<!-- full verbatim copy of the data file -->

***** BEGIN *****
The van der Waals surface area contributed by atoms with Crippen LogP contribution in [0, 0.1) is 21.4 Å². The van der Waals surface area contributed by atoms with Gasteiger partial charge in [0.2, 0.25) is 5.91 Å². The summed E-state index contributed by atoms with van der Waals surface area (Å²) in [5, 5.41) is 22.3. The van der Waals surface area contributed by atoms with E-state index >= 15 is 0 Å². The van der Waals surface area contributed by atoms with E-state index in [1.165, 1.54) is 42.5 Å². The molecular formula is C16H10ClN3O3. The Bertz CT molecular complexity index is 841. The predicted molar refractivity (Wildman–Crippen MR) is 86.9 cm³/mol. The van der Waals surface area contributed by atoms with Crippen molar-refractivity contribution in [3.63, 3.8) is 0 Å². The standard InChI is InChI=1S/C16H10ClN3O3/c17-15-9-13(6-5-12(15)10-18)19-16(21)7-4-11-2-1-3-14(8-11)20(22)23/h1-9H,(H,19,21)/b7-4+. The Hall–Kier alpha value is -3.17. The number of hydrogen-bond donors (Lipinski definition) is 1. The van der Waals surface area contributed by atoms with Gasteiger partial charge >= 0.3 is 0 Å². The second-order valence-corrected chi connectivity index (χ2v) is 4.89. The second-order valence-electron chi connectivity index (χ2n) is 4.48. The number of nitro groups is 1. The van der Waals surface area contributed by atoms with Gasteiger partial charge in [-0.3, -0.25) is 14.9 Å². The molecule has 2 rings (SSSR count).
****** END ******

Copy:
The van der Waals surface area contributed by atoms with Crippen LogP contribution in [0, 0.1) is 21.4 Å². The van der Waals surface area contributed by atoms with Gasteiger partial charge in [0.2, 0.25) is 5.91 Å². The summed E-state index contributed by atoms with van der Waals surface area (Å²) in [5, 5.41) is 22.3. The van der Waals surface area contributed by atoms with E-state index >= 15 is 0 Å². The van der Waals surface area contributed by atoms with E-state index in [1.165, 1.54) is 42.5 Å². The molecular formula is C16H10ClN3O3. The Bertz CT molecular complexity index is 841. The predicted molar refractivity (Wildman–Crippen MR) is 86.9 cm³/mol. The van der Waals surface area contributed by atoms with Crippen molar-refractivity contribution in [3.63, 3.8) is 0 Å². The standard InChI is InChI=1S/C16H10ClN3O3/c17-15-9-13(6-5-12(15)10-18)19-16(21)7-4-11-2-1-3-14(8-11)20(22)23/h1-9H,(H,19,21)/b7-4+. The Hall–Kier alpha value is -3.17. The number of hydrogen-bond donors (Lipinski definition) is 1. The van der Waals surface area contributed by atoms with Gasteiger partial charge >= 0.3 is 0 Å². The second-order valence-corrected chi connectivity index (χ2v) is 4.89. The second-order valence-electron chi connectivity index (χ2n) is 4.48. The number of nitro groups is 1. The van der Waals surface area contributed by atoms with Gasteiger partial charge in [-0.3, -0.25) is 14.9 Å². The molecule has 2 rings (SSSR count).